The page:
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Halo Wars 2 and the challenge of bringing new players into the RTS genre

June 24, 2016 | By Bryant Francis

Halo Wars is an unusual entry in the Microsoft portfolio. It's been Microsoft's attempt to expand the Halo games from the core shooter franchise, while simultaneously introducing console players to the real-time strategy genre.

After the first game launched on Xbox 360, it received some praise for seeming to solve the "how do you replicate RTS controls on console," problem, but only met with limited financial success. (The game was developed by Microsoft subsidiary Ensemble Studios, creator of Age of Empires. Ensemble was disbanded the same year that Halo Wars was released.)

Creative Assembly, creator of the Total War franchise, is now working on a sequel with 343 Industries, the Microsoft subsidiary that's developing the core Halo shooter titles. Halo Wars 2 pits the human characters of the first game against a new faction of alien units led by a powerful Brute named Atriox.

Microsoft has announced a simultaneous release with Windows 10, where the series can return to the RTS genre's keyboard-and-mouse roots. But while the game will be released simultaneously on RTS-friendly PCs as well as Xbox One consoles, 343 and Creative Assembly say that their central goal is still very much about introducing new players to the strategy genre, regardless of platform. They believe that their multiplayer modes may be the way to meet that challenge.

Getting players in early

Creative Assembly's Alistair Hope, creative director on Halo Wars 2, is a big fan of Ensemble's controller scheme for the first Halo Wars. They intend to maintain it in the sequel. "'Real time strategy' on console is a little unusual, but I think the original control scheme did a really good job," he says.  "I think what we're trying to do is just enhance that, build on top of it, and make it as intuitive as possible."

If that control scheme was so strong, why do strategy games on console still have a poor reputation? Hope carefully identifies the problem as a perception issue "because RTS on console has had a bit of a rocky path in the past, where developers tried to mimic that kind of point and drag interface of mouse and keyboard." 

So for the Halo Wars team, that means their biggest challenge to releasing the game is essentially introducing a whole new audience of players to the game, while still promising a complex strategy experience for veteran players.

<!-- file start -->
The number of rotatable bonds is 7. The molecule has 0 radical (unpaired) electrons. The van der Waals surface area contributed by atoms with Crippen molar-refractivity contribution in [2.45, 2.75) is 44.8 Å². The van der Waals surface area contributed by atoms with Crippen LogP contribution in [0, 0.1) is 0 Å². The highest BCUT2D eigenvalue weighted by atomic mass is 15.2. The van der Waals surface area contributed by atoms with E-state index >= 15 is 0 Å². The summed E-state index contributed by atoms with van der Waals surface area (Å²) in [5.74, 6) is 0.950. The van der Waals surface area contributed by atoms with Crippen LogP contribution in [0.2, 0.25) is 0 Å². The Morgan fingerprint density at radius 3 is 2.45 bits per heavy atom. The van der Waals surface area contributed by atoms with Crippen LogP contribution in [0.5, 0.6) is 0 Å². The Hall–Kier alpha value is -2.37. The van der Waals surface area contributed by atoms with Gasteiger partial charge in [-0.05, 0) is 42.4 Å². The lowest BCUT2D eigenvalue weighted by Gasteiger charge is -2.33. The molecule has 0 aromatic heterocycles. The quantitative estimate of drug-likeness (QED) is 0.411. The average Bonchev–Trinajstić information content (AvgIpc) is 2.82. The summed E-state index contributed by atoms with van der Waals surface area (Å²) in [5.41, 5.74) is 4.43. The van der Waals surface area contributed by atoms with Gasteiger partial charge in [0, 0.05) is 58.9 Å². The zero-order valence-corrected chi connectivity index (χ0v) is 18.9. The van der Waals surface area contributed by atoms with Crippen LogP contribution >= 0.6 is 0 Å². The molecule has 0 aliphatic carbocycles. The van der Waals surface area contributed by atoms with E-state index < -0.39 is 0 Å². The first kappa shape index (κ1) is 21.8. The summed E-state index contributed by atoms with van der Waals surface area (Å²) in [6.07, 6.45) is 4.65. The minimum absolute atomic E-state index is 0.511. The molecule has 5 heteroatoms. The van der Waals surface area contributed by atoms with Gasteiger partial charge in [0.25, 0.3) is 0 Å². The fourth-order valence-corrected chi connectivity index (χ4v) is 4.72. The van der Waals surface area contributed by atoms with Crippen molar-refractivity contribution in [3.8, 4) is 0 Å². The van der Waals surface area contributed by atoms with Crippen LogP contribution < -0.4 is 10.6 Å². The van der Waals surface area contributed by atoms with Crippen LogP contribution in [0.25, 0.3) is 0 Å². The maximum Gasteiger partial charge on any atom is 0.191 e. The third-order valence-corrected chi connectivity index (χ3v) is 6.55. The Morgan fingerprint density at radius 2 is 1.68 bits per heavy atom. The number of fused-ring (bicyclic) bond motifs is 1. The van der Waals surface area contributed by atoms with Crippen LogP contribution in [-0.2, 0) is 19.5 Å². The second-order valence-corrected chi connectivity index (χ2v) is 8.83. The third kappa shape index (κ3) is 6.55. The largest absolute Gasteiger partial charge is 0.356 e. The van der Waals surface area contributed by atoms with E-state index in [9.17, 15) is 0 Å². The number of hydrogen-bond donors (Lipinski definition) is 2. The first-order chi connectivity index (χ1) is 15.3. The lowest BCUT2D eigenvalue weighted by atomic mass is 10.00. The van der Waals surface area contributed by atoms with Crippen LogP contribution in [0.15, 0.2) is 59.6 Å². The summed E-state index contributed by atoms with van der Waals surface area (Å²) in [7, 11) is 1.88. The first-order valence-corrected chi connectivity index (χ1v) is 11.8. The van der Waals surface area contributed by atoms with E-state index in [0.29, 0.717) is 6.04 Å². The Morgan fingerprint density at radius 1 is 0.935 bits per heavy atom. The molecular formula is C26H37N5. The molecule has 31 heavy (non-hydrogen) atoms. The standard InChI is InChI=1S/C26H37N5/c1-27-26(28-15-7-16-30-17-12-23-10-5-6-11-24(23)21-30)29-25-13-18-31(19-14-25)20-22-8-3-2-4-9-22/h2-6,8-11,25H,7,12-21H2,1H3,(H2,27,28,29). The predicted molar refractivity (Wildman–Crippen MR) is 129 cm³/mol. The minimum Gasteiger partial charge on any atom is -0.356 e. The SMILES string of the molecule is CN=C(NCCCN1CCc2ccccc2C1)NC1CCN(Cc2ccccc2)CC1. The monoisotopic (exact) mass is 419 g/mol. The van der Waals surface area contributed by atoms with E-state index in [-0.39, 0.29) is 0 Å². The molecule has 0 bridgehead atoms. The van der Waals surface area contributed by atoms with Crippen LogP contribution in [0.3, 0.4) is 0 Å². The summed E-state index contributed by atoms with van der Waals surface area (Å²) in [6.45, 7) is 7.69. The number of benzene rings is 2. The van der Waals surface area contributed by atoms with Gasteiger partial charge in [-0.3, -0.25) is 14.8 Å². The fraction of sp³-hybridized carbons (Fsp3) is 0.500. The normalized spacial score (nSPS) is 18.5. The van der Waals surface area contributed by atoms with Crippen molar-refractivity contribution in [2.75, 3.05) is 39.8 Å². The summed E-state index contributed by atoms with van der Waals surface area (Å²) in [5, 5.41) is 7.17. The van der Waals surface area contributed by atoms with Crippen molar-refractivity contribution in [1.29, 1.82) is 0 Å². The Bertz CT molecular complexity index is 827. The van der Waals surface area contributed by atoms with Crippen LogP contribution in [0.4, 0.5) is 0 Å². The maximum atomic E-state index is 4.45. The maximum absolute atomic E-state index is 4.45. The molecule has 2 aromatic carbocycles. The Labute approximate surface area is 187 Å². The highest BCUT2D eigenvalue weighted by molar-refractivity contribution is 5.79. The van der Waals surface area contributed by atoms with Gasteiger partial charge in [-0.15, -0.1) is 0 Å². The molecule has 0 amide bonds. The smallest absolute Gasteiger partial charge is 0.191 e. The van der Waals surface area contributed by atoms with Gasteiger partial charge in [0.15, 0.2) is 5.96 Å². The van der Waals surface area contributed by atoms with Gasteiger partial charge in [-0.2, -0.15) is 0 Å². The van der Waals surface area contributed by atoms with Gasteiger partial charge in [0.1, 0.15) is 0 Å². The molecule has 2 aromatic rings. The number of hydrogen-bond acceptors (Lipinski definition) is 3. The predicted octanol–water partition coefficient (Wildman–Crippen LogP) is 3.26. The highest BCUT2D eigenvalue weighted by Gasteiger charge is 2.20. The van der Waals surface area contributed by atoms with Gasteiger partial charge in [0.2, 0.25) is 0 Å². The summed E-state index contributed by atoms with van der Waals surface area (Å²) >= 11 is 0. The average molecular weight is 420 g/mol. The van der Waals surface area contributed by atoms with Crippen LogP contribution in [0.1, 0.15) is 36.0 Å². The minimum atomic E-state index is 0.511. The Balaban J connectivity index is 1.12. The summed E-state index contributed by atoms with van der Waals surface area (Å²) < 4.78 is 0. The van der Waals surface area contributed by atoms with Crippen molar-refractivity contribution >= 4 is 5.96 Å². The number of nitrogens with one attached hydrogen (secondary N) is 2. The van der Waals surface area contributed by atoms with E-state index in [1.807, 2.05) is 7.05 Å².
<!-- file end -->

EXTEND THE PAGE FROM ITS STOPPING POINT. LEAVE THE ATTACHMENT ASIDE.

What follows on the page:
343 and Creative Assembly have different takes on how they will approach this. In a later demo with 343's head of strategy games Dan Ayoub, he explained that the free open beta launched during E3 was deliberately designed with different multiplayer gameplay modes that will help introduce console players to real-time strategy game mechanics. "When we look at all the gameplay modes, we think of them as a continuum," says Ayoub. 

"We've got everything from your hardcore real-time strategy mode, which is what you can expect if you've been playing real-time strategy games for years, all the way over to the other extreme with a mode called ‘Blitz,'" he says.

That ace remains up his sleeve for the moment--a PR rep jumped in before Ayoub could go on with his description of Blitz. But further conversation with Ayoub revealed a possible hint. He says they've absolutely been paying attention to MOBA game designs, which have long eschewed ]resource management in favor of focusing on individual unit combat. "I think they've done a great job of making strategy games really approachable," he says. "We absolutely were very highly influenced by MOBAs as we were creating these new modes."

Within gameplay itself, Hope says one of the ways Creative Assembly is trying to ease Halo Wars 2's onboarding process is to expand the functionality of the two armies' leaders. In the first Halo Wars, different leader units had a range of different abilities for the 2 factions that could drive a player's overall strategy. Hope says Creative Assembly's goal is to utilize these leaders again for this new purpose. "These figureheads represent a certain playstyle; I think that divides up the skill level for the player." 

"They can choose a leader, learn and understand how to effectively use that leader, and feel they have a role they can play on a 3v3 team."

343 and Creative Assembly's claim that this series was one "that the fans really wanted us to bring back," but the continued focus on introducing new players suggests that they hope to make a Halo RTS as much of a mass market phenomenon as its shooter brethren.

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